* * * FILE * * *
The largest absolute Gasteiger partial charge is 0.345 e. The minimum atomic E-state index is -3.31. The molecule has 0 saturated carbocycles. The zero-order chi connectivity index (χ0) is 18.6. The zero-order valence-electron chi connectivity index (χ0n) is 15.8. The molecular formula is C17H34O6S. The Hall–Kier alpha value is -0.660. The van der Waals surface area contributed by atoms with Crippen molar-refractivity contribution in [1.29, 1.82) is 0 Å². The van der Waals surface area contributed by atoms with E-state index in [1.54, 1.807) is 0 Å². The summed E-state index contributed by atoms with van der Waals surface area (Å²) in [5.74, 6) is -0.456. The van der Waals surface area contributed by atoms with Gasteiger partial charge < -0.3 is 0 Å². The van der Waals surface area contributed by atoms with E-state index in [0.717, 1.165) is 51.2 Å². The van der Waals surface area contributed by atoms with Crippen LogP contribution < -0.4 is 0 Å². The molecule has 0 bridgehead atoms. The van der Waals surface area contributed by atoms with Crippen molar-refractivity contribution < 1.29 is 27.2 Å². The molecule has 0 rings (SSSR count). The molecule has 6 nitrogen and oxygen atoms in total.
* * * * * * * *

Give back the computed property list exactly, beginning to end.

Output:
The largest absolute Gasteiger partial charge is 0.345 e. The minimum atomic E-state index is -3.31. The molecule has 0 saturated carbocycles. The zero-order chi connectivity index (χ0) is 18.6. The zero-order valence-electron chi connectivity index (χ0n) is 15.8. The molecular formula is C17H34O6S. The Hall–Kier alpha value is -0.660. The van der Waals surface area contributed by atoms with Crippen molar-refractivity contribution in [1.29, 1.82) is 0 Å². The van der Waals surface area contributed by atoms with E-state index in [1.54, 1.807) is 0 Å². The summed E-state index contributed by atoms with van der Waals surface area (Å²) in [5.74, 6) is -0.456. The van der Waals surface area contributed by atoms with Gasteiger partial charge < -0.3 is 0 Å². The van der Waals surface area contributed by atoms with E-state index in [0.717, 1.165) is 51.2 Å². The van der Waals surface area contributed by atoms with Crippen LogP contribution < -0.4 is 0 Å². The molecule has 0 bridgehead atoms. The van der Waals surface area contributed by atoms with Crippen molar-refractivity contribution < 1.29 is 27.2 Å². The molecule has 0 rings (SSSR count). The molecule has 6 nitrogen and oxygen atoms in total.